Faced with high costs and low enrollment, the Archdiocese of Philadelphia is relinquishing control of its Roman Catholic high schools and special education centers to a private foundation, church leaders said.
Archbishop Charles Chaput announced Tuesday that the Faith in the Future Foundation, based in Philadelphia, will oversee 17 secondary and four special education schools beginning Sept. 1.
The partnership creates a new independent Catholic school system that serves about 15,000 students on a $128 million budget.
The archdiocese also serves about 49,000 elementary students and will not be affected by the new deal. Church officials said they hope the new partnership with the foundation, formed by local Catholic business leaders six months ago, will reinvigorate Philadelphia’s 120-year-old educational system hit hard by budget cuts and decline in enrollment.
“Certainly, on the enrollment side and the cost side, our schools have been shrinking for years, and we have to find new ways to partner,” Bishop Michael Fitzgerald, who oversees education for the archdiocese, told The Philadelphia Inquirer.
Chaput said he hoped the partnership will lead to a sustainable model for local religious education. The lay group can "provide a level of creativity we wouldn't be able to achieve on our own, and a broader level of community participation," he said.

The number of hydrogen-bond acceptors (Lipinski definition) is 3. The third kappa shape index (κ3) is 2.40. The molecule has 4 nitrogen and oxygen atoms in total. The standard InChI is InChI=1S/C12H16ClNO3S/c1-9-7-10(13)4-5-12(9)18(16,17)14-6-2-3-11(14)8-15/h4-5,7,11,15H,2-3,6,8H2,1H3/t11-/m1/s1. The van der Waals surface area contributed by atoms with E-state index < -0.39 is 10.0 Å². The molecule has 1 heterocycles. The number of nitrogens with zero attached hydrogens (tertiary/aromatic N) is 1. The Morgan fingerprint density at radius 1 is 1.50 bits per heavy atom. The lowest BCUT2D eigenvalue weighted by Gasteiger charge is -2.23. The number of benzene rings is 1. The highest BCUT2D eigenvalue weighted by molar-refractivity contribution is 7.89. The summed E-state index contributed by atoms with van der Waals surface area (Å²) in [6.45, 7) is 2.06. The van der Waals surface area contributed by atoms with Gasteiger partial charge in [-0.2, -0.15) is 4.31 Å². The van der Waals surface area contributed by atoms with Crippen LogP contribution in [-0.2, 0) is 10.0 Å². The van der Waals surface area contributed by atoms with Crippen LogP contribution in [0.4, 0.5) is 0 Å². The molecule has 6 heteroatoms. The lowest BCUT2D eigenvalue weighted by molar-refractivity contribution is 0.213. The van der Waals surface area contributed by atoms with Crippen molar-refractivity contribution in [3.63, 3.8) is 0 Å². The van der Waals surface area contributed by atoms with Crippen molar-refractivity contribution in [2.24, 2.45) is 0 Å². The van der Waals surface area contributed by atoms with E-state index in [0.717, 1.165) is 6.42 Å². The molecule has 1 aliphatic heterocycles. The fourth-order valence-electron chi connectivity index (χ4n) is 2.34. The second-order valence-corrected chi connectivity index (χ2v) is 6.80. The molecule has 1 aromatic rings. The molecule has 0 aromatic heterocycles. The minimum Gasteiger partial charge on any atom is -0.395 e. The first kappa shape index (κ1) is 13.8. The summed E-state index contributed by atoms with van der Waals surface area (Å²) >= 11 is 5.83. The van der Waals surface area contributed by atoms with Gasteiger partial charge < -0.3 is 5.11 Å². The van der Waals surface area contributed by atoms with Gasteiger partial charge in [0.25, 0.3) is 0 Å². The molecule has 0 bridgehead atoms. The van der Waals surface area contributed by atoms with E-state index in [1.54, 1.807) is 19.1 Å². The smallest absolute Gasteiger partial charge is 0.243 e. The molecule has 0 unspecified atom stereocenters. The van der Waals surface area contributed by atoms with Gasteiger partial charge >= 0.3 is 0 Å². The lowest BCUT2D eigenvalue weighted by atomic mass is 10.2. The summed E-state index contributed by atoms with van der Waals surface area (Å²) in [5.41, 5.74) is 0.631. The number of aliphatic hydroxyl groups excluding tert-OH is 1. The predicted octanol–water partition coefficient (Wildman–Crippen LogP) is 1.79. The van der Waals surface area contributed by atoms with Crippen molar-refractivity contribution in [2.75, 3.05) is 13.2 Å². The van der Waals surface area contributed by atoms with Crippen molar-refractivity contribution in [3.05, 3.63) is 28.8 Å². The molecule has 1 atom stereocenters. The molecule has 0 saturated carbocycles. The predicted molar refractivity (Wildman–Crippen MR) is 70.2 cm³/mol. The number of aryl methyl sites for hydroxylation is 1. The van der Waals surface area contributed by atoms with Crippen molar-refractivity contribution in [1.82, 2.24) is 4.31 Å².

The foundation was established following an outpouring of support for four Catholic high schools that were targeted for shuttering in June. About $12 million was generated to keep the schools open, according to local media reports.
The original mission of the foundation, led by former Cigna Corp. chief executive H. Edward Hanway, was to strengthen all local Catholic high schools through fundraising and marketing. The Faith in the Future Foundation will not be paid during its five-year contract with the archdiocese, he said.
"The independence of the Catholic secondary system, with the schools of special education, was critical to our ability to more fully address the fundraising and enrollment needs of our schools," said Hanway in a statement. "With capacity available to educate an additional 15,000 students, we fully intend to grow."
The schools will still get religious and academic curricula from the archdiocese's Office of Catholic Education, but those administrators will now report to the foundation, Hanway said.
All Catholic high school teachers are union members and will remain employees of the archdiocese, according to church officials. Union contracts will not be affected under the new deal, according to the archdiocese.
The Associated Press contributed to this report.
More content from NBCNews.com:
- Nearly two-thirds of Americans can't name a single Supreme Court justice
- Air Force rules limit size of tattoos, role of gospel
- Mystery Michigan Powerball winner contacts lottery officials
- Did two women killed by train derailment contribute to crash?
- Tropical Storm Isaac could threaten GOP convention in Tampa